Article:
Uranium enriched to low level is used to produce nuclear fuel. Further enrichment makes it suitable for use in nuclear weapons.
The United States and some of its allies accuse Iran of seeking to build nuclear weapons. Tehran denies the claim and insists it has the right under the Nuclear Nonproliferation Treaty to enrich uranium and produce reactor fuel.
"At this point, more than 5,000 centrifuges are operating in Natanz," said Aghazadeh, who is head of the Atomic Energy Organization of Iran. He spoke to reporters during an exhibition of Iranian nuclear achievements at Tehran University.
The United Nations Security Council has already imposed three rounds of sanctions on Iran for its refusal to freeze the uranium enrichment program.
In the process, uranium gas is spun in a series of centrifuges known as "cascades" to purify it. Lower levels of enrichment produce reactor fuel but higher grades can build a weapon.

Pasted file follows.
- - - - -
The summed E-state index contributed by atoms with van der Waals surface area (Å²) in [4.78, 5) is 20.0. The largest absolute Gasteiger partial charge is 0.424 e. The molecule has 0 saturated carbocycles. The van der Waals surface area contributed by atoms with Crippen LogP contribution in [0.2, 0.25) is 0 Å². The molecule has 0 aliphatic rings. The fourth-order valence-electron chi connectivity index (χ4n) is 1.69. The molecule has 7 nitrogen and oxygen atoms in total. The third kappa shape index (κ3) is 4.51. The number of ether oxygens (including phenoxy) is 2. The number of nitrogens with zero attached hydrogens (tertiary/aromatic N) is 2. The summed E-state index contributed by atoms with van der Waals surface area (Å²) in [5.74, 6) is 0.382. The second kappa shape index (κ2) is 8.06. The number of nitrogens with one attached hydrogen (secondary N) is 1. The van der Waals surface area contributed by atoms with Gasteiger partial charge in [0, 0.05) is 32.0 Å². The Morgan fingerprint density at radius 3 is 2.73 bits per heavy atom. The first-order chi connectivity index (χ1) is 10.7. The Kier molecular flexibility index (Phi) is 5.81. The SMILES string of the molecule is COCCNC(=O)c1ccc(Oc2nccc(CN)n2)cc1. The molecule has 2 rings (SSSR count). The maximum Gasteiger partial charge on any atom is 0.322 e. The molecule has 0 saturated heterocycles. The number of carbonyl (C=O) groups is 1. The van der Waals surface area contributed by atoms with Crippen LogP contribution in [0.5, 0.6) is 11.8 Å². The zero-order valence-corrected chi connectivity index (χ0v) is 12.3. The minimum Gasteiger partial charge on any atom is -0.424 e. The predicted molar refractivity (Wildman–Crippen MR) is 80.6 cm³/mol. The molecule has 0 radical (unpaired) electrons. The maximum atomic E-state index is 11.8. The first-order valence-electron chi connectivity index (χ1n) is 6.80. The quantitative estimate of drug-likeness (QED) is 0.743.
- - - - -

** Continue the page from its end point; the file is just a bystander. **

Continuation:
At the exhibition, Iran for the first time put on public display one of its P-1 centrifuges and officials at the exhibition explained various parts of machine to visitors.
The P-1 centrifuge is the workhorse of Iran's enrichment program. It's run in cascades of 164 machines.
In February, Iranian officials confirmed that they have started using the IR-2 centrifuge, which can churn out enriched uranium at more than double the rate of P-1.
Iran has said it plans to move toward large-scale uranium enrichment that will ultimately involve 54,000 centrifuges.